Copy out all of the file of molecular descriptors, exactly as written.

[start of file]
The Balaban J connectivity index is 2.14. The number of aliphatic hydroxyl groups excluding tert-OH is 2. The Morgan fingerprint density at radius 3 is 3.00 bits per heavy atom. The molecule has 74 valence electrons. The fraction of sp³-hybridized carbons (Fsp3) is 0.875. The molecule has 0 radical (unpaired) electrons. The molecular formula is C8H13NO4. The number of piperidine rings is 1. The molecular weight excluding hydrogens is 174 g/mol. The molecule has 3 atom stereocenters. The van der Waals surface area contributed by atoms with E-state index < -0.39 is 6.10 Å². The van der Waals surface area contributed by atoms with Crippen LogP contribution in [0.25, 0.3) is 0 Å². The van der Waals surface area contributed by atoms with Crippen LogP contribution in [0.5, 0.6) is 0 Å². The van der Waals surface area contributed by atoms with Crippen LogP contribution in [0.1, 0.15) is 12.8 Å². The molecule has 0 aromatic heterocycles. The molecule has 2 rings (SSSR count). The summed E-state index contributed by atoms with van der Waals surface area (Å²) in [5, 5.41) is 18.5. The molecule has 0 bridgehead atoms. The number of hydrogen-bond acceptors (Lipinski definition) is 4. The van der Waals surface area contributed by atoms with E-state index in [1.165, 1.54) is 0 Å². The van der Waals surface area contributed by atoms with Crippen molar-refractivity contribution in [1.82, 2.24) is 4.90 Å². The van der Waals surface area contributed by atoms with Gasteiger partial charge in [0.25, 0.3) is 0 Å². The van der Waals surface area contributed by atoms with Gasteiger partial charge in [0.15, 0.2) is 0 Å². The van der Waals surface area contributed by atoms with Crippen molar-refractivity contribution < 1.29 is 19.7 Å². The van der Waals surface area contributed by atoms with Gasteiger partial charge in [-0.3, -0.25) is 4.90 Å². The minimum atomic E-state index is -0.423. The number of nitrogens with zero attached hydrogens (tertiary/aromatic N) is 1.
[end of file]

The Balaban J connectivity index is 2.14. The number of aliphatic hydroxyl groups excluding tert-OH is 2. The Morgan fingerprint density at radius 3 is 3.00 bits per heavy atom. The molecule has 74 valence electrons. The fraction of sp³-hybridized carbons (Fsp3) is 0.875. The molecule has 0 radical (unpaired) electrons. The molecular formula is C8H13NO4. The number of piperidine rings is 1. The molecular weight excluding hydrogens is 174 g/mol. The molecule has 3 atom stereocenters. The van der Waals surface area contributed by atoms with E-state index < -0.39 is 6.10 Å². The van der Waals surface area contributed by atoms with Crippen LogP contribution in [0.25, 0.3) is 0 Å². The van der Waals surface area contributed by atoms with Crippen LogP contribution in [0.5, 0.6) is 0 Å². The van der Waals surface area contributed by atoms with Crippen LogP contribution in [0.1, 0.15) is 12.8 Å². The molecule has 0 aromatic heterocycles. The molecule has 2 rings (SSSR count). The summed E-state index contributed by atoms with van der Waals surface area (Å²) in [5, 5.41) is 18.5. The molecule has 0 bridgehead atoms. The number of hydrogen-bond acceptors (Lipinski definition) is 4. The van der Waals surface area contributed by atoms with E-state index in [1.165, 1.54) is 0 Å². The van der Waals surface area contributed by atoms with Crippen molar-refractivity contribution in [1.82, 2.24) is 4.90 Å². The van der Waals surface area contributed by atoms with Gasteiger partial charge in [0.25, 0.3) is 0 Å². The van der Waals surface area contributed by atoms with Gasteiger partial charge in [0.15, 0.2) is 0 Å². The van der Waals surface area contributed by atoms with Crippen molar-refractivity contribution < 1.29 is 19.7 Å². The van der Waals surface area contributed by atoms with Gasteiger partial charge in [-0.3, -0.25) is 4.90 Å². The minimum atomic E-state index is -0.423. The number of nitrogens with zero attached hydrogens (tertiary/aromatic N) is 1.